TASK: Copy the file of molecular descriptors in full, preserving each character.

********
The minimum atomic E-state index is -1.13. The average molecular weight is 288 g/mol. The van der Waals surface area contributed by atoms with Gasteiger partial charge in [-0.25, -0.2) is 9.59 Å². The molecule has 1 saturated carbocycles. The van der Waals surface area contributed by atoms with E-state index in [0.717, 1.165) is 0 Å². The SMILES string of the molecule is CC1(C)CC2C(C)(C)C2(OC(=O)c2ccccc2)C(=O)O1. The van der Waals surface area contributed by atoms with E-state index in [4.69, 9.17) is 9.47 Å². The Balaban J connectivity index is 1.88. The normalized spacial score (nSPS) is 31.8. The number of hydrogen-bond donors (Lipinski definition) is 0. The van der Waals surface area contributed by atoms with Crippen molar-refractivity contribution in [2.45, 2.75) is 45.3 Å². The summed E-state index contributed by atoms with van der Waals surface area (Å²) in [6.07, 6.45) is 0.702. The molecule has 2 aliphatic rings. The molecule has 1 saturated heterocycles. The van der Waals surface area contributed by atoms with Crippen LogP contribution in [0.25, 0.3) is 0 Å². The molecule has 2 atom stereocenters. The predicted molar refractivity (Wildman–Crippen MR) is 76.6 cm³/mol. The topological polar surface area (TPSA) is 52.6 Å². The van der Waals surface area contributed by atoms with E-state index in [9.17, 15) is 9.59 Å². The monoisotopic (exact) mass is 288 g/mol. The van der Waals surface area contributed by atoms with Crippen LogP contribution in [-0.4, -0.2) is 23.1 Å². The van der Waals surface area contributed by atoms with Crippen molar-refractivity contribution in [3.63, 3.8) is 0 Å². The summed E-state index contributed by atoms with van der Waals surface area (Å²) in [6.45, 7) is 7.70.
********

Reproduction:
The minimum atomic E-state index is -1.13. The average molecular weight is 288 g/mol. The van der Waals surface area contributed by atoms with Gasteiger partial charge in [-0.25, -0.2) is 9.59 Å². The molecule has 1 saturated carbocycles. The van der Waals surface area contributed by atoms with E-state index in [0.717, 1.165) is 0 Å². The SMILES string of the molecule is CC1(C)CC2C(C)(C)C2(OC(=O)c2ccccc2)C(=O)O1. The van der Waals surface area contributed by atoms with E-state index in [4.69, 9.17) is 9.47 Å². The Balaban J connectivity index is 1.88. The normalized spacial score (nSPS) is 31.8. The number of hydrogen-bond donors (Lipinski definition) is 0. The van der Waals surface area contributed by atoms with Crippen molar-refractivity contribution in [2.45, 2.75) is 45.3 Å². The summed E-state index contributed by atoms with van der Waals surface area (Å²) in [6.07, 6.45) is 0.702. The molecule has 2 aliphatic rings. The molecule has 1 saturated heterocycles. The van der Waals surface area contributed by atoms with Crippen LogP contribution in [0.25, 0.3) is 0 Å². The molecule has 2 atom stereocenters. The predicted molar refractivity (Wildman–Crippen MR) is 76.6 cm³/mol. The topological polar surface area (TPSA) is 52.6 Å². The van der Waals surface area contributed by atoms with E-state index in [9.17, 15) is 9.59 Å². The monoisotopic (exact) mass is 288 g/mol. The van der Waals surface area contributed by atoms with Crippen LogP contribution in [-0.4, -0.2) is 23.1 Å². The van der Waals surface area contributed by atoms with Crippen molar-refractivity contribution in [3.63, 3.8) is 0 Å². The summed E-state index contributed by atoms with van der Waals surface area (Å²) in [6.45, 7) is 7.70.